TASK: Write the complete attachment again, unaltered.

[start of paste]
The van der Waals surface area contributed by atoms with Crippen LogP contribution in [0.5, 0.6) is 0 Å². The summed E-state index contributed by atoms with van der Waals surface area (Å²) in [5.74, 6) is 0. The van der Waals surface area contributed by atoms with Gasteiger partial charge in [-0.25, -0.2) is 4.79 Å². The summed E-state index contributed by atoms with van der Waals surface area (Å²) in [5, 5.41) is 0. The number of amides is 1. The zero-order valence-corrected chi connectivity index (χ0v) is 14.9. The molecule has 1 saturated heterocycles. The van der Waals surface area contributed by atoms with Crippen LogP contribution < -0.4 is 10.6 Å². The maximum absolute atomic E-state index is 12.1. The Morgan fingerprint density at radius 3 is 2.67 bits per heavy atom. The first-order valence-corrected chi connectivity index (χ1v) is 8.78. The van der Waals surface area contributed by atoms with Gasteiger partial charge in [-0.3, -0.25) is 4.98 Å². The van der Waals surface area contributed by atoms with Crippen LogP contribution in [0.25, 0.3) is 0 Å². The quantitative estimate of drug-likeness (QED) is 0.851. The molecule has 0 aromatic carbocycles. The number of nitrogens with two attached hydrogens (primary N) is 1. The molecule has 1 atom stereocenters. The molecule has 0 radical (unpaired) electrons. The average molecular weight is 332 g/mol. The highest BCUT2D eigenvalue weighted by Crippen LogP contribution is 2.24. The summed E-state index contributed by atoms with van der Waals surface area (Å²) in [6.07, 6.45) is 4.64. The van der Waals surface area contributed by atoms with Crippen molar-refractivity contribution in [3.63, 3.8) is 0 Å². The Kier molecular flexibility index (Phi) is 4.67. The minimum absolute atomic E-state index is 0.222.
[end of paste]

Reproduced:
The van der Waals surface area contributed by atoms with Crippen LogP contribution in [0.5, 0.6) is 0 Å². The summed E-state index contributed by atoms with van der Waals surface area (Å²) in [5.74, 6) is 0. The van der Waals surface area contributed by atoms with Gasteiger partial charge in [-0.25, -0.2) is 4.79 Å². The summed E-state index contributed by atoms with van der Waals surface area (Å²) in [5, 5.41) is 0. The number of amides is 1. The zero-order valence-corrected chi connectivity index (χ0v) is 14.9. The molecule has 1 saturated heterocycles. The van der Waals surface area contributed by atoms with Crippen LogP contribution < -0.4 is 10.6 Å². The maximum absolute atomic E-state index is 12.1. The Morgan fingerprint density at radius 3 is 2.67 bits per heavy atom. The first-order valence-corrected chi connectivity index (χ1v) is 8.78. The van der Waals surface area contributed by atoms with Gasteiger partial charge in [-0.3, -0.25) is 4.98 Å². The van der Waals surface area contributed by atoms with Crippen LogP contribution in [0.25, 0.3) is 0 Å². The quantitative estimate of drug-likeness (QED) is 0.851. The molecule has 0 aromatic carbocycles. The number of nitrogens with two attached hydrogens (primary N) is 1. The molecule has 1 atom stereocenters. The molecule has 0 radical (unpaired) electrons. The average molecular weight is 332 g/mol. The highest BCUT2D eigenvalue weighted by Crippen LogP contribution is 2.24. The summed E-state index contributed by atoms with van der Waals surface area (Å²) in [6.07, 6.45) is 4.64. The van der Waals surface area contributed by atoms with Crippen molar-refractivity contribution in [3.63, 3.8) is 0 Å². The Kier molecular flexibility index (Phi) is 4.67. The minimum absolute atomic E-state index is 0.222.